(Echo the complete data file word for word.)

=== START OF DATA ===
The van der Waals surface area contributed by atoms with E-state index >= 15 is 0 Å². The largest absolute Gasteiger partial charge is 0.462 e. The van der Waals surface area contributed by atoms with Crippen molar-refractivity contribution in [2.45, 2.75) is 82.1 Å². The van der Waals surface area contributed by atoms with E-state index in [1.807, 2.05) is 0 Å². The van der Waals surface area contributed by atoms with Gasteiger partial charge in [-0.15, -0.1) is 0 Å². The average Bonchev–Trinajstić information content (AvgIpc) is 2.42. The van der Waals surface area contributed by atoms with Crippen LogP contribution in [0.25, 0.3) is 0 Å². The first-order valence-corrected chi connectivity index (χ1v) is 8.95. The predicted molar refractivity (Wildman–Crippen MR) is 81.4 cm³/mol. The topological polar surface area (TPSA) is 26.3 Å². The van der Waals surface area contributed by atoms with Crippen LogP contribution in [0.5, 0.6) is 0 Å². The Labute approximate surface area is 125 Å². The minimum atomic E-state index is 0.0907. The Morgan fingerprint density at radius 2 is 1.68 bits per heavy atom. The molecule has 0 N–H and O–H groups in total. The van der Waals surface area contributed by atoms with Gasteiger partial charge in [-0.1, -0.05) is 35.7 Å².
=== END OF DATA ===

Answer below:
The van der Waals surface area contributed by atoms with E-state index >= 15 is 0 Å². The largest absolute Gasteiger partial charge is 0.462 e. The van der Waals surface area contributed by atoms with Crippen molar-refractivity contribution in [2.45, 2.75) is 82.1 Å². The van der Waals surface area contributed by atoms with E-state index in [1.807, 2.05) is 0 Å². The van der Waals surface area contributed by atoms with Gasteiger partial charge in [-0.15, -0.1) is 0 Å². The average Bonchev–Trinajstić information content (AvgIpc) is 2.42. The van der Waals surface area contributed by atoms with Crippen LogP contribution in [0.25, 0.3) is 0 Å². The first-order valence-corrected chi connectivity index (χ1v) is 8.95. The predicted molar refractivity (Wildman–Crippen MR) is 81.4 cm³/mol. The topological polar surface area (TPSA) is 26.3 Å². The van der Waals surface area contributed by atoms with Crippen LogP contribution in [0.5, 0.6) is 0 Å². The Labute approximate surface area is 125 Å². The minimum atomic E-state index is 0.0907. The Morgan fingerprint density at radius 2 is 1.68 bits per heavy atom. The molecule has 0 N–H and O–H groups in total. The van der Waals surface area contributed by atoms with Gasteiger partial charge in [-0.1, -0.05) is 35.7 Å².